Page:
It is also planned to print banknotes with new values. Since 2008, the Bolivarian government has implemented three currency conversions, and in total the bolivar has lost 14 zeros.
According to BCV, the digital bolivar will facilitate the use of a “modern version of the currency” in everyday transactions so that citizens have a “greater connection” to the Venezuelan currency.
For the launch, notes 5, 10, 20, 50 and 100 of the digital bolivar will be issued.
Anxious residents are rushing to use the existing banknotes of the Venezuelan currency, considering that in October, the current currency, the sovereign bolivar, will lose much of its value.
The national currency had several titles. At first it was just a bolivar, then a strong bolivar, and recently a sovereign bolivar, now it will be called a digital bolivar.
With dozens of notes from the current Venezuelan currency, it is possible to buy a kilo of rice, for example, that costs about five million bolivars. People prefer to use the money to buy food rather than deposit it in the bank, lest they lose purchasing power after the transfer.
Venezuela has always been a country of poor millionaires. The prices of most products exceed the value of millions of bolivars. The same is happening with the minimum wage, which is currently seven million bolivars, about $1.75 (or 8.75 Brazilian real), but product prices far exceed this value.
Everyone earns millions of bolivars, but this does not mean that the population has high purchasing power. Quite the opposite. Many Venezuelans are unable to even purchase a basic food basket.
About 96.2% of the population lives in poverty and 79.3% in an extreme situation, according to surveys by the National Enkovy Living Conditions Survey, which presents data from 2019-2020.
Electricity or water supply services, especially in commercial establishments, have values in the billions of bolivars.
Another problem caused by the many zeros in the Venezuelan currency is that the display of calculators or merchants teller no longer contains many numbers. It is difficult to make calculations in the country led by Nicolás Maduro.
A few months ago, banknotes of five hundred thousand, one million and two million bolivars were in circulation. Its use is almost exclusively on public transport.
Facade of the Central Bank of Venezuela in Caracas. Photo: Reuters/Marco Bello
The Brazilian Real is trading in Venezuela
There are not enough bolivar papers to make such high value payments on a daily basis. Instead, the currency used for most payments, even if it is not the official currency, is the dollar. Other foreign currencies are also used to replace the bolivar. In the city of Santa Elena de Uairén, in southern Venezuela, the Brazilian real has replaced the Venezuelan currency.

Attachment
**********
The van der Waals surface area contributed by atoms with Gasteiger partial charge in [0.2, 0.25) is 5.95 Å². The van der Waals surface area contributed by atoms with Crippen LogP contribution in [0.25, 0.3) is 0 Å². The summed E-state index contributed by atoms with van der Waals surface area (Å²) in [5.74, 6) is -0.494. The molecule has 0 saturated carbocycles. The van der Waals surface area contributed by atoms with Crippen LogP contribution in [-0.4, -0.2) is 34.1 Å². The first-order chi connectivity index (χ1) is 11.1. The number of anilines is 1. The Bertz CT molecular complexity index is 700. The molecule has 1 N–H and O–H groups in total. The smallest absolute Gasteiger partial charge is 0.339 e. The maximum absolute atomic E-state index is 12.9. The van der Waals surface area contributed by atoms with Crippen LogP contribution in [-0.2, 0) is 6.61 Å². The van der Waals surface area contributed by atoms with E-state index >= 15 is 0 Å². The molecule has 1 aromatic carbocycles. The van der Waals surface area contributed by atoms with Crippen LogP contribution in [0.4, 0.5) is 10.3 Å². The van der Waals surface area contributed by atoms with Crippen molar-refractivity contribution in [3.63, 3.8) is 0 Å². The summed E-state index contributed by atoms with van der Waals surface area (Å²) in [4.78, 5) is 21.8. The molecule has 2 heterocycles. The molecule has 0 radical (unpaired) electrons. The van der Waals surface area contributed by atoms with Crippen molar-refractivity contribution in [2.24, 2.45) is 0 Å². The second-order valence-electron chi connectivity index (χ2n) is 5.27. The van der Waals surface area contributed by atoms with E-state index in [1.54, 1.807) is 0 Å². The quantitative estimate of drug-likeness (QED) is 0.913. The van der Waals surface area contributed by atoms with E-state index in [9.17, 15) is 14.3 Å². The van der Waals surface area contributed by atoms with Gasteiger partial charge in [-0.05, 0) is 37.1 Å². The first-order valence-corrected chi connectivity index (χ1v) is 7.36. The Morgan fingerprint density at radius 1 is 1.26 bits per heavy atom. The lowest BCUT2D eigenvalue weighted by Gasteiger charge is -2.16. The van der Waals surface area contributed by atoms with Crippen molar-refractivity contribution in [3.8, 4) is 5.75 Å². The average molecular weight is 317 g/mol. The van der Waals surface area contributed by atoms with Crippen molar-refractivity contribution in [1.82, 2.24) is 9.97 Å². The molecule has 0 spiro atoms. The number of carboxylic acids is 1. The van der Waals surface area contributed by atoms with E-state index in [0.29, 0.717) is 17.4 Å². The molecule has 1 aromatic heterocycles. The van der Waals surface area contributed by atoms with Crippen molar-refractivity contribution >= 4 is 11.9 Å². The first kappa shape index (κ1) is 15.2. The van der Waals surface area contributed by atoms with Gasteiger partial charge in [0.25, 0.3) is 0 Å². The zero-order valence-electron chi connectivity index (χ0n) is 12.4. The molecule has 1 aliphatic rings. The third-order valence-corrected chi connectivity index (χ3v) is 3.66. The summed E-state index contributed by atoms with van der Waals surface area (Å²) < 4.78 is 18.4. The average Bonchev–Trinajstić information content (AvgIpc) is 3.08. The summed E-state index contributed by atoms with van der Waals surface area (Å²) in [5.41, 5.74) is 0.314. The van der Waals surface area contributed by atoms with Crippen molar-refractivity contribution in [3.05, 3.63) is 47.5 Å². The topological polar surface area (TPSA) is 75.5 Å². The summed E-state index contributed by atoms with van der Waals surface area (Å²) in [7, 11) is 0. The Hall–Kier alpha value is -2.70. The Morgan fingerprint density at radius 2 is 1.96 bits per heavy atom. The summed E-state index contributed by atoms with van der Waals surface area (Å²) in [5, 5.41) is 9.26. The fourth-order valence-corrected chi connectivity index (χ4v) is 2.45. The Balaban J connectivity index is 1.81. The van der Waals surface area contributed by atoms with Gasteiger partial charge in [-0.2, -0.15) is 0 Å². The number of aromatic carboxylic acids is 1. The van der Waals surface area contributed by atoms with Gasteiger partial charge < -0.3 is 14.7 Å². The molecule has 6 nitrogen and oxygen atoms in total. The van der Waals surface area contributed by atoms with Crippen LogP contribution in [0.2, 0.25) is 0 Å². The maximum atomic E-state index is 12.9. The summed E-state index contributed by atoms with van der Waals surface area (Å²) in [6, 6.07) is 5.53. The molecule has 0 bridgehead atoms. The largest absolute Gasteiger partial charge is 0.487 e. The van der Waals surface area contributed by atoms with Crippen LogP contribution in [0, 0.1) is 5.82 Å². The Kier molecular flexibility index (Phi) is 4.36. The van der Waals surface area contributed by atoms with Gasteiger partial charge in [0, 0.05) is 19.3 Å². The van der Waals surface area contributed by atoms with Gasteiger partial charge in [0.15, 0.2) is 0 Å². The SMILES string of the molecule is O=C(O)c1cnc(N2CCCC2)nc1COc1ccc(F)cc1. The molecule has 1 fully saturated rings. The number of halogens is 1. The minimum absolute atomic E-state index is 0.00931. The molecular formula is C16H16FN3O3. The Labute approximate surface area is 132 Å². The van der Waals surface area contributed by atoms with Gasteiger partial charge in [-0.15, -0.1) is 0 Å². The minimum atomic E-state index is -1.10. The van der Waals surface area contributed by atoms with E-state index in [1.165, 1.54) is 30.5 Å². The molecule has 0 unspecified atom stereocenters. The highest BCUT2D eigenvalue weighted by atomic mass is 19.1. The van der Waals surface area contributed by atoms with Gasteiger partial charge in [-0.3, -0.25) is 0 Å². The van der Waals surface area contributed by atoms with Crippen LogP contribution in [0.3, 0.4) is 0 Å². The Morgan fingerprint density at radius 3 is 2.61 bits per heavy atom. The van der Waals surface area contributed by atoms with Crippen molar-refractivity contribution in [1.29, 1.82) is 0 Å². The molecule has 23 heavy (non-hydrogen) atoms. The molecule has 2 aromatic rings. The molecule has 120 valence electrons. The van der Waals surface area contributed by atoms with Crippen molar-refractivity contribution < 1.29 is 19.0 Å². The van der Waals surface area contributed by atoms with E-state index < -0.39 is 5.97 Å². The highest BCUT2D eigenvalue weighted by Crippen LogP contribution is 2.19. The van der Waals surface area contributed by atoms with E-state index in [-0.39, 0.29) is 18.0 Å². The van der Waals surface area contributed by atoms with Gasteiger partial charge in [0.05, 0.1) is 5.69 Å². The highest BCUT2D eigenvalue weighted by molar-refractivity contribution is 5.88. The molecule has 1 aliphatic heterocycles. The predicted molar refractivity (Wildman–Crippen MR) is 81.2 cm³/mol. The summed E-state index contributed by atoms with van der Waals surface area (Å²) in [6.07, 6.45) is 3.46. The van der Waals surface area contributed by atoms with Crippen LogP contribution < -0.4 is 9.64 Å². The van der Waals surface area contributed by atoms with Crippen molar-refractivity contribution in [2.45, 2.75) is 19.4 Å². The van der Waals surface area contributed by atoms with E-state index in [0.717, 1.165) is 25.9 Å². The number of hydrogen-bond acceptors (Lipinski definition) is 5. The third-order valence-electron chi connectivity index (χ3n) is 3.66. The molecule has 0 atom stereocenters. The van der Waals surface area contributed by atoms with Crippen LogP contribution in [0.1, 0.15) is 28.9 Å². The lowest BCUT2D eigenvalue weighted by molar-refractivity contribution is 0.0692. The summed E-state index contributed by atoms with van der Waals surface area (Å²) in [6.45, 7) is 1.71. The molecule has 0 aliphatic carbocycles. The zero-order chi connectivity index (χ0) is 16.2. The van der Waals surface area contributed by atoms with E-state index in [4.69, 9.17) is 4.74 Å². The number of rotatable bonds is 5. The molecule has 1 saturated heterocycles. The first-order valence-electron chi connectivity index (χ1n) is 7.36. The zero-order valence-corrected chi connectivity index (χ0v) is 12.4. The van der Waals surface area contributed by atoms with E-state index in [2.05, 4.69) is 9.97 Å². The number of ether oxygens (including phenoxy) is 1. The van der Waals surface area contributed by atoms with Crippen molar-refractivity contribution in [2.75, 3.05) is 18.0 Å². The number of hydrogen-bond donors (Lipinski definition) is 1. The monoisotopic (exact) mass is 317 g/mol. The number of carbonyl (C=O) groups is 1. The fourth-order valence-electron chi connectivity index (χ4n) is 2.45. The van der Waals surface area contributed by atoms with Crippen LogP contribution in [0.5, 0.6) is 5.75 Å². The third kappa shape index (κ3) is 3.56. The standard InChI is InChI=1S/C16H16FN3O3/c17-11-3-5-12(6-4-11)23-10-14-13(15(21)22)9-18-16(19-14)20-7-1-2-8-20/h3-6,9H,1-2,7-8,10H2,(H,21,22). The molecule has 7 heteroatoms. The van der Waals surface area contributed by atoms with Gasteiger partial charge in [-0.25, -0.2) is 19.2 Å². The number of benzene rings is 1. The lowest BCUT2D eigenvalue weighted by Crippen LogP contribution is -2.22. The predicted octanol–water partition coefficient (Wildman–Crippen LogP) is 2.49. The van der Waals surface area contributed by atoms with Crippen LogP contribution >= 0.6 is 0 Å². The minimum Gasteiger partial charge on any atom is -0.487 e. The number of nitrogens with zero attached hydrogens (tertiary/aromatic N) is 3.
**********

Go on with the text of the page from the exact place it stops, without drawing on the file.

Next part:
Residents are seeking information to avoid confusion due to zero devaluations associated with currency conversion.
And BCV announced in a statement that “all monetary values, expressed in the national currency, will be divided between one million.”
Another unreliable factor is whether reconversion will replace the emergence of new zeros associated with prices as a result of rising inflation.
The measure aims to “facilitate the use of the currency by providing a simpler monetary scale,” according to a BVC statement.
Residents expected six zeros to be cut for the second half of August. However, this postponement of the entry into force of the new currency will serve to issue new banknotes at the updated values with the conversion.
Another novelty will be the return of coins to be used in Venezuela. Coins have not been circulated in the country for years. Its value has lagged because it cannot keep up with the accelerating pace of hyperinflation. Between January and May this year, inflation was 264.8%, according to BCV. The cumulative inflation rate was 2,959.8% in 2020.
For economic analysts, cutting zeros on the bolivar was already expected and would make calculations easier, but this does not mean that hyperinflation will end.
According to José Guerra, an economist and a National Assembly deputy elected in 2015, the new retransfer announced by the central bank is “made up” because it “will not reduce inflation.”
Opponent Omar Gonzalez Moreno stated that the digital bolivar would be a “giant factory for the poor”. For him, the new currency means “the continuation of another economic failure,” referring to the fruitless plans the government is implementing in an attempt to restore the strength of the Venezuelan currency.
Other economists agree, saying that stopping the devaluation of the bolivar is associated with other economic measures than simply cutting zeros from the national currency. Thus, the implementation of the digital bolivar, without the six digits, would be a palliative measure that would not prevent the re-emergence of zeros in the currency as a result of hyperinflation in Venezuela, one of the longest inflation on the continent and in recent history.
“Music fanatic. Professional problem solver. Reader. Award-winning tv ninja.”